By Seth Onyango, bird
Sudan and South Sudan will reopen their borders on October 1 for the first time in 11 years, in a deal expected to re-calibrate trade between the two states and usher in a new diplomatic dawn for the erstwhile foes.
Sudan’s reformist Prime Minister Abdalla Hamdok and South Sudan President Salva Kiir said in a joint statement last week that their borders will be opened at four crossings to allow free movement of goods and people.
The two countries share a border of over 2,000 km and border management, specifically a “soft borders” approach, is a fundamental principle enshrined in the Border Issues Agreement (BIA) of September 2012.
Sudan and South Sudan shut their borders following post-secession disputes that include demarcation of the contested border areas and imposition of oil transit fees.
The formal opening of borders will restore direct road transport between the north and the south for the first time in over a decade.
Experts forecast this détente will help ramp up trade volumes between the two nations and accelerate their Covid-19 economic recovery.
Economist and senior lecturer in economics at the University of Nairobi, Dr Samuel Nyandemo told bird the move will widen and enlarge the market for both states.
“It will necessitate easy flow of goods and services and most importantly it is going to make those goods in both north and south to be there in abundance,” he said.
“It is also going to open up opportunities for further investment and create trust among the two entities. This will culminate into peaceful coexistence.”
Economist and investment analyst Aly-Kahn Satchu echoed Nyandemo’s sentiments, asserting the two Sudans’ will eventually flourish.
“The thawing of relations between the two Sudan(s) is an important development. It is a net gain for both countries and will boost volumes of trade as a payoff. Both sides will benefit,” he said.
For South Sudan especially, the reopening of borders with its neighbour will significantly reduce its transportation costs – a move that will save the exchequer millions of dollars.
The landlocked state began importing goods through Kenya and Uganda soon after it gained independence from Sudan on July 9, 2011.
Later that year, the country nearly doubled shipment volumes through Kenya’s main port of Mombasa, helping the port achieve a greater-than-expected 5% jump in cargo volumes.
The port, which serves as a gateway into East Africa’s landlocked countries, said total throughput ticked up to about 20 million tonnes in 2011 from 18.9 million tonnes in 2010, above the port’s target of 19.4 million tonnes.
Before the political and social shifts that saw the ouster of former Sudanese President Omar al-Bashir in April 2019, South Sudan had banked its economic fortunes on the establishment of a transport corridor that links it with Kenya and Ethiopia.
The Lamu Port-South Sudan-Ethiopia (LAPSSET) corridor programme is the region’s largest and most ambitious infrastructure project, bringing the three countries together with key projects that include ports, highways, railways, an oil pipeline and airports.
At a meeting on June 6, in Nairobi, South Sudanese director general of road transport and safety, Lado Tongun Tombe, said that the project would connect his landlocked country to other areas within the region.
But in light of the new development, Dr Nyandemo said the reopening of the border between Sudan and South Sudan will give the latter leverage in terms of now using Sudan’s port.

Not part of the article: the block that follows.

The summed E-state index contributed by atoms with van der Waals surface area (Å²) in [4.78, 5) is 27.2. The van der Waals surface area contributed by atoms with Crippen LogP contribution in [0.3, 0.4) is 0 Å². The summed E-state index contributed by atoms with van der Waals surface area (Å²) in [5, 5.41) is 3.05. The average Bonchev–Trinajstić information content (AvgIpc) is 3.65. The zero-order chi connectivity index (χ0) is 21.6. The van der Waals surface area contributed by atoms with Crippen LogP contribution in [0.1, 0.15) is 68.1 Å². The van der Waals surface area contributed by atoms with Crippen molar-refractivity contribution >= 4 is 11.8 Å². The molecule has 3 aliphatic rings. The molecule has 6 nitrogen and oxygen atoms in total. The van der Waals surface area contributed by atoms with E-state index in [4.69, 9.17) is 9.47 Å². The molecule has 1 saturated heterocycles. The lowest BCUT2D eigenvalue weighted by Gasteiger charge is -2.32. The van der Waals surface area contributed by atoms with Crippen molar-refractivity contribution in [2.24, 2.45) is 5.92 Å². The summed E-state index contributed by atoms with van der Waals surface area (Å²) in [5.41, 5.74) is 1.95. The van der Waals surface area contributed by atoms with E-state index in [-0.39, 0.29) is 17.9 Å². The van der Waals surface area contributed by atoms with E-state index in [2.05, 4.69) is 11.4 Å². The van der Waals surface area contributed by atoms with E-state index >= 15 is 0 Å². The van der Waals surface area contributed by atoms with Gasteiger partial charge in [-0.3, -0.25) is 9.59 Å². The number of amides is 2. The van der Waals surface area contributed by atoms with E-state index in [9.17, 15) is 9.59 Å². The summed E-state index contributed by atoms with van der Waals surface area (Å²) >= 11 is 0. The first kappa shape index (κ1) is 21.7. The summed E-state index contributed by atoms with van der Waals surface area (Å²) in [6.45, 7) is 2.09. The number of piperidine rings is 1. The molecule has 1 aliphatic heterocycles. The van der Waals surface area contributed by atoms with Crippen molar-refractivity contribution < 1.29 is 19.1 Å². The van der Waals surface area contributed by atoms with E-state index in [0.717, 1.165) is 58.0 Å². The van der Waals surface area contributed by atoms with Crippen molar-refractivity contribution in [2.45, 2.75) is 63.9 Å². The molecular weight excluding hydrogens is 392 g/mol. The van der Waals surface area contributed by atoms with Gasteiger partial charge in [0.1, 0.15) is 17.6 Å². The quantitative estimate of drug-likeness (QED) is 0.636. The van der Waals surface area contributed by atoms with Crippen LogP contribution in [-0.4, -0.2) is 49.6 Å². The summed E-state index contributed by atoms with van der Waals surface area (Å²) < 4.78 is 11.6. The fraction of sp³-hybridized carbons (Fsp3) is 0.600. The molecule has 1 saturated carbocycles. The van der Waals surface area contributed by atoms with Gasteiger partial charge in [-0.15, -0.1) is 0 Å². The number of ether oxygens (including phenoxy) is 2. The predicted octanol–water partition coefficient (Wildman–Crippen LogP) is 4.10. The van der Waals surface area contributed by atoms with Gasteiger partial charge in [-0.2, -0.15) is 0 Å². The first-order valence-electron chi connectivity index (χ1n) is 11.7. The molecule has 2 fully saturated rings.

“It will reduce the cost of transportation for South Sudan. It was long overdue but this is because of the emerging government in the north, which is more for peace and stability,” he said.
These changes didn’t happen in a vacuum, he argued, noting that a change of guard in Sudan after Bashir’s exit created a dramatic but much-needed change in its foreign policy. The border reopening also comes on the back of a landmark deal between South Sudan’s President Salva Kiir and rebel leader Riek Machar, which is expected to secure political stability.
James David Kolok, executive director for the Juba-based Foundation for Democracy and Accountable Governance told Juba Echo, that the reopening of borders will reflect in better trade receipts for the two former warring nations.
“Economically, it is good progress and we hope that it will also be followed with implementation of some of the security issues under the 2012 Cooperation Agreement,” said Kolok.
“Sudan is looking at opportunities of expanding trade for its economic survival and this is the same with South Sudan, oil which has been a major source of revenue for the two countries is no longer viable. They have no option but to reopen the borders to be able to raise revenue,” he added.
Abraham Kuol Nyuon, Professor of Political Science at the University of Juba said communities along the border should be sensitised about the new diplomatic development.
“The communities that live along the borders will be the ones at the forefront in implementing this kind of agreement,” he said.
According to the African Development Bank, before South Sudan’s secession in July 2011, no trade statistics were compiled between the two regions as they were then one country.
Since that date, the flow of trade between the two countries has not been regular enough for the authorities to start compiling normal trade statistics.
However, Sudan gathers some information on the commodities that have been traded so far, both formally and informally, including smuggling activities.
Based on those records, the flow of commerce between the two countries is indirect from Sudan to South Sudan, with an informal flow of goods comprising petroleum products, sugar, sorghum, medicines, and various food items.